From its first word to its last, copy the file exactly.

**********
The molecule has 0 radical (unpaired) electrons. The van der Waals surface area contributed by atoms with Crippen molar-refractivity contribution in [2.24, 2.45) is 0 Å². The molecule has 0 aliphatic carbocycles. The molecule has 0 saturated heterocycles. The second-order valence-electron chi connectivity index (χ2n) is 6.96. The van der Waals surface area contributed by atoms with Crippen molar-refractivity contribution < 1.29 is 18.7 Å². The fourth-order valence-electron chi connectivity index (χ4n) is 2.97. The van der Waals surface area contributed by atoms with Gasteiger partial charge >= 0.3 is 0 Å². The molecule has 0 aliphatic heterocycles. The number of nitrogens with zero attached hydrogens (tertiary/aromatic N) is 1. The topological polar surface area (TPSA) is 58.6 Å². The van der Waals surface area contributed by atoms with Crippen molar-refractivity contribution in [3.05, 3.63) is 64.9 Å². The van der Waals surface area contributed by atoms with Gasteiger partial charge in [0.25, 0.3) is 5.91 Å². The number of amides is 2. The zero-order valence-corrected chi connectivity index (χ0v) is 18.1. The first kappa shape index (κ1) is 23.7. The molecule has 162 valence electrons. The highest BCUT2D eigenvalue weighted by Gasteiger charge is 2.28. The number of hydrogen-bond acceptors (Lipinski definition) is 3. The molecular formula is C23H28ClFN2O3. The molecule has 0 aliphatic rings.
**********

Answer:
The molecule has 0 radical (unpaired) electrons. The van der Waals surface area contributed by atoms with Crippen molar-refractivity contribution in [2.24, 2.45) is 0 Å². The molecule has 0 aliphatic carbocycles. The molecule has 0 saturated heterocycles. The second-order valence-electron chi connectivity index (χ2n) is 6.96. The van der Waals surface area contributed by atoms with Crippen molar-refractivity contribution < 1.29 is 18.7 Å². The fourth-order valence-electron chi connectivity index (χ4n) is 2.97. The van der Waals surface area contributed by atoms with Gasteiger partial charge >= 0.3 is 0 Å². The molecule has 0 aliphatic heterocycles. The number of nitrogens with zero attached hydrogens (tertiary/aromatic N) is 1. The topological polar surface area (TPSA) is 58.6 Å². The van der Waals surface area contributed by atoms with Crippen molar-refractivity contribution in [3.05, 3.63) is 64.9 Å². The van der Waals surface area contributed by atoms with Gasteiger partial charge in [0.25, 0.3) is 5.91 Å². The number of amides is 2. The zero-order valence-corrected chi connectivity index (χ0v) is 18.1. The first kappa shape index (κ1) is 23.7. The molecule has 162 valence electrons. The highest BCUT2D eigenvalue weighted by Gasteiger charge is 2.28. The number of hydrogen-bond acceptors (Lipinski definition) is 3. The molecular formula is C23H28ClFN2O3. The molecule has 0 aliphatic rings.